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ERIC Number: EJ896304
Record Type: Journal
Publication Date: 2010
Pages: 9
Abstractor: ERIC
Reference Count: N/A
ISSN: ISSN-0160-7561
Equality and Schooling: Laggards, Percentiles and the U.S. Constitution
Welsh, Benjamin H.
Philosophical Studies in Education, v41 p29-37 2010
The contradiction between the concept of equality found in the Declaration of Independence and that found in U.S. Constitution led the author to question what the Constitution had to say about education. After all, Montesquieu (1689-1755), a French "philosophe" whose work heavily influenced Thomas Jefferson, James Madison and the U.S. Constitution, understood that education was a prerequisite for equality. Specifically, Montesquieu believed that the principle of equality had to be "inculcated through a general education by raising the whole people as a family." Thus, one would suppose that if the concept of equality was going to be addressed anywhere in the Constitution, it would be where education was also discussed. Surprisingly, the U.S. Constitution is found to make no mention of education. No article or section established education as a states' right either. This paper proposes that through the omission of universal education on one hand and the failure to clarify the meaning of equality on the other, the U.S. Constitution created a power vacuum with both institutional and conceptual dimensions. Thus, the educational leadership that emerged over the next two hundred years can be viewed as attempts to fill those dimensions of the power vacuum in various ways. (Contains 1 table and 21 footnotes.)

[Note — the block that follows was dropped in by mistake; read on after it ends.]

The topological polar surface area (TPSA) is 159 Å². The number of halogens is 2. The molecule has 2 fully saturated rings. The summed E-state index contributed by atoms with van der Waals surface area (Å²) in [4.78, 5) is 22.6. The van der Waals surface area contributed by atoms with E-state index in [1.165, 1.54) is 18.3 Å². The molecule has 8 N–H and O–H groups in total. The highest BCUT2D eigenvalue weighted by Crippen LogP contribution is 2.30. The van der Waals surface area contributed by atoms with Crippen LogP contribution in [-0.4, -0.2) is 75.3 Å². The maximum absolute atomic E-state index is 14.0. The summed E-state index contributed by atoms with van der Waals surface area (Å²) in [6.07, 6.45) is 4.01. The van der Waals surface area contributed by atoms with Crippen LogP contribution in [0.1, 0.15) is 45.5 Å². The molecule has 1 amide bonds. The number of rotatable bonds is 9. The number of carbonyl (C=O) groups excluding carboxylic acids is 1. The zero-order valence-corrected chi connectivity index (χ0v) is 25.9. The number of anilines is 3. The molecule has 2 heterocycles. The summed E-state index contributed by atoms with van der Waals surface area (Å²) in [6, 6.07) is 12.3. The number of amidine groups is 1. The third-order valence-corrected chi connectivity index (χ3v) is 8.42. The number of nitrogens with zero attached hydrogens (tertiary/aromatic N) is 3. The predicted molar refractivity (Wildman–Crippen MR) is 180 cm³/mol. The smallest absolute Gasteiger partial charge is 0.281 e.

Ohio Valley Philosophy of Education Society. Web site:
Publication Type: Journal Articles; Reports - Evaluative
Education Level: Elementary Secondary Education
Audience: N/A
Language: English
Sponsor: N/A
Authoring Institution: N/A
Identifiers - Laws, Policies, & Programs: United States Constitution